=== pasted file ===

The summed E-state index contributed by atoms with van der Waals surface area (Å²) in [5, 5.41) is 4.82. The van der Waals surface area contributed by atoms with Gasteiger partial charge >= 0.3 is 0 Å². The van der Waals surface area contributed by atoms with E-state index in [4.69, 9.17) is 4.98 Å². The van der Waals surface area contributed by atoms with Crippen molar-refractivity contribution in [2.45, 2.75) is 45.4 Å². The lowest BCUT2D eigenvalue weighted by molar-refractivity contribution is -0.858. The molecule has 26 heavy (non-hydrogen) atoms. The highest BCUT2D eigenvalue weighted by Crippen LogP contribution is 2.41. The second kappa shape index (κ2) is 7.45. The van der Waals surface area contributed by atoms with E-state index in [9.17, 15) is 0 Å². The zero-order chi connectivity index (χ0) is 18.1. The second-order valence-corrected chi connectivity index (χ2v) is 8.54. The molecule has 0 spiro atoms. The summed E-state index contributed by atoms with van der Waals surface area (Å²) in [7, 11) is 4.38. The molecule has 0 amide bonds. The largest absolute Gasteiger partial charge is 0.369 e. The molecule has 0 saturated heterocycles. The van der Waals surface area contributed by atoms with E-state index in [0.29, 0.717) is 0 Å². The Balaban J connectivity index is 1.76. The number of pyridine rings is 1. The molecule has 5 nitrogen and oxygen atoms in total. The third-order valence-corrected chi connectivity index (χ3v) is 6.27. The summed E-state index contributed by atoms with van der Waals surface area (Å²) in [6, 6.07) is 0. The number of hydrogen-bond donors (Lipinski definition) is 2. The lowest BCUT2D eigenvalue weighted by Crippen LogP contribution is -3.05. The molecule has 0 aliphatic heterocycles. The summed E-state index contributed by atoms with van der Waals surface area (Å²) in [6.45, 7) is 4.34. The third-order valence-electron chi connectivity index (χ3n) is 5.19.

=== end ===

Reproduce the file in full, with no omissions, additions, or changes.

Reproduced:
The summed E-state index contributed by atoms with van der Waals surface area (Å²) in [5, 5.41) is 4.82. The van der Waals surface area contributed by atoms with Gasteiger partial charge >= 0.3 is 0 Å². The van der Waals surface area contributed by atoms with E-state index in [4.69, 9.17) is 4.98 Å². The van der Waals surface area contributed by atoms with Crippen molar-refractivity contribution in [2.45, 2.75) is 45.4 Å². The lowest BCUT2D eigenvalue weighted by molar-refractivity contribution is -0.858. The molecule has 26 heavy (non-hydrogen) atoms. The highest BCUT2D eigenvalue weighted by Crippen LogP contribution is 2.41. The second kappa shape index (κ2) is 7.45. The van der Waals surface area contributed by atoms with E-state index in [9.17, 15) is 0 Å². The zero-order chi connectivity index (χ0) is 18.1. The second-order valence-corrected chi connectivity index (χ2v) is 8.54. The molecule has 0 spiro atoms. The summed E-state index contributed by atoms with van der Waals surface area (Å²) in [7, 11) is 4.38. The molecule has 0 amide bonds. The largest absolute Gasteiger partial charge is 0.369 e. The molecule has 0 saturated heterocycles. The van der Waals surface area contributed by atoms with E-state index in [0.29, 0.717) is 0 Å². The Balaban J connectivity index is 1.76. The number of pyridine rings is 1. The molecule has 5 nitrogen and oxygen atoms in total. The third-order valence-corrected chi connectivity index (χ3v) is 6.27. The summed E-state index contributed by atoms with van der Waals surface area (Å²) in [6, 6.07) is 0. The number of hydrogen-bond donors (Lipinski definition) is 2. The lowest BCUT2D eigenvalue weighted by Crippen LogP contribution is -3.05. The molecule has 0 aliphatic heterocycles. The summed E-state index contributed by atoms with van der Waals surface area (Å²) in [6.45, 7) is 4.34. The third-order valence-electron chi connectivity index (χ3n) is 5.19.